How Blue Beetle Potentially Sets Up James Gunn’s DCU

By Jonathan Klotz | Published

Blue Beetle

While we’re still years away from James Gunn relaunching the DCU with Superman: Legacy, the potential seeds for the franchise’s new direction were planted with Blue Beetle. Though production started long before Gunn became the Co-CEO of the DCU, the latest superhero film has all the hallmarks of Gunn’s success with Guardians of the Galaxy. From using a C-list hero and a D-list villain to a very Marvel-style sequel tease, the film already has ties to an announced series.

Blue Beetle bridges the gap between Zack Snyder’s DCEU and James Gunn’s DCU, and it uses Ted Kord, the second Blue Beetle, to do so.

Never forget that James Gunn turned a talking tree and a raccoon into a multi-million dollar cash cow for Disney. Blue Beetle mirrors that ethos, taking Jamie Reyes and turning his origin into DC’s most colorful, hopeful, and enthusiastic movie in years. But the Blue Beetle that’s likely to have a huge impact on the DCU moving forward isn’t Jamie, it’s Ted Kord.

Never shown during the movie, Ted Kord retained his classic Silver Age origin of being the student of Dan Garret, the original Blue Beetle. Kord took up the heroic mantle after his mentor was killed (in the comics, actual fate unknown in the DCU), using his genius-level intellect to become “Batman with ADHD.” When his daughter, Jenny (created for the movie), takes Jamie’s family to the secret Beetle lair, Ted’s inventions are all over the place, but best of all, so is his classic outfit.

The first and second Blue Beetle costumes

Including the Silver Age outfit, which Ted Kord wore from 1966 through the mid-2000s, is a great easter egg, but it’s the mannequin next to it that is noticeably bare. The implication here, and confirmed by the mid-credit tease, is that Kord was wearing his latest Blue Beetle outfit on a mission when something happened, trapping him for decades. A garbled message sent for Jenny gives us little information about his current whereabouts, even if he’s still on Earth, but since that scene was included, it’ll be relevant to the DCU moving forward.

After the backlash Warner Bros Discovery faced over including Herny Cavill in Black Adam’s mid-credit scene, it makes sense that Gunn and Safran would take steps to ensure a new hero’s debut film was in line with their vision for the franchise. Gal Gadot’s cameo appearance in Shazam: Fury of the Gods can be assumed to have been completed before the new CEOs had a firm vision in place and a way to act on it. Rumors that Ben Affleck’s Batman cameo in Aquaman 2 getting cut is just further evidence that Blue Beetle will have a lasting impact on the DCU.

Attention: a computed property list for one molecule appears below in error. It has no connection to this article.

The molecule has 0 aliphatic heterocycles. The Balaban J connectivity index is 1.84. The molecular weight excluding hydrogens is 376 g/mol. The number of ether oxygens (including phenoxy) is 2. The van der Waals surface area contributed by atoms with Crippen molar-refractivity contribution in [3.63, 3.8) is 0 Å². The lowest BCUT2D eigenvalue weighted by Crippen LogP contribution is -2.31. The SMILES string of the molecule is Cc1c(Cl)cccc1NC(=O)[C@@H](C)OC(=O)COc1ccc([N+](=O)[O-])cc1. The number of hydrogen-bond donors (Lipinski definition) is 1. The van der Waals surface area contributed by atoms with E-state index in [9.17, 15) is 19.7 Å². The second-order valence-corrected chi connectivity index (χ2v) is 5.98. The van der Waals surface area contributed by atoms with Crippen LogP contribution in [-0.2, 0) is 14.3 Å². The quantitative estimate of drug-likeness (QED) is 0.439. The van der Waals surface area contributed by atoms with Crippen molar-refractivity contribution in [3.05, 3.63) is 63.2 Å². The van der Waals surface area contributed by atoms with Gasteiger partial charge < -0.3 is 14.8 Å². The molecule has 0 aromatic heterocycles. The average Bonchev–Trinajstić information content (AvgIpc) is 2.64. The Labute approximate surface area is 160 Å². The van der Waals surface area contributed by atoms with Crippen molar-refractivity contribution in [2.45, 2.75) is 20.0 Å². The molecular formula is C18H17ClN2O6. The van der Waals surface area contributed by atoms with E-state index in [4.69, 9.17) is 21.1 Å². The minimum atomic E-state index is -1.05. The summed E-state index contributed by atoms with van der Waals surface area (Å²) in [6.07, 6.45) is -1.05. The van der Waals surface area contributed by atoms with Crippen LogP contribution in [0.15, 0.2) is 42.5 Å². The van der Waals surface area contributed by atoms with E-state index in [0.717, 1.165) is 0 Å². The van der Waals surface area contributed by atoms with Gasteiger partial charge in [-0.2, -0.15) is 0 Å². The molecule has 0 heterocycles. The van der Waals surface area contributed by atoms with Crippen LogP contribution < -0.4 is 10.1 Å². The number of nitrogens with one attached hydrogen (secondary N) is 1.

Booster Gold and Blue Beetle

Blue & Gold #1

Booster Gold caught the attention of fans when it was revealed as part of the first slate of the new DCU. The time-traveling hero is the perfect sort of C-list star that James Gunn can turn into a household name, but most importantly, he’s also Ted Kord’s best friend. Blue Beetle and Booster Gold were part of the Justice League together, notably the fan-favorite Justice League International, and spent decades working together in the comics.

The humor, hijinks, and potential for heartfelt moments between whoever plays Booster Gold and Ted Kord’s Blue Beetle is the type of potential interplay that could never have happened with the Snyderverse. Incredibly cinematic yet dark and gritty, Zack Snyder’s vision for DC left little room for off-beat characters like “The World’s Worst Superhero” and his technically powerless inventor friend.

Blue Beetle may be a standalone film with no DCEU cameos, but it plants the seeds for future heroes to make their live-action debut.

Blue and Gold are one of DC’s most iconic pairings, to the point that when one of the two shows up, fans start wondering when the other will appear. If the new DCU under James Gunn is going to be more close-knit, tieing in Blue Beetle with Booster Gold is the perfect way to do it, similar to how Nathan Fillion’s Guy Gardner in Superman: Legacy will be part of the Green Lantern series.

At no point in Blue Beetle does the audience get to see Ted Kord’s face or even hear his normal voice, which leaves the door open for future casting. And since he’s not part of Fantastic Four, we’d suggest John Krasinski as Ted Kord. Old enough to have a 20-something daughter, a comedy and action star, the current Jack Ryan star would be a perfect fit.

No matter how Blue Beetle performs at the box office, it’s refreshing to see signs of life for DC. If James Gunn can harness the success he had with Guardians of the Galaxy or even the underrated The Suicide Squad, then the future of the DCU looks bright.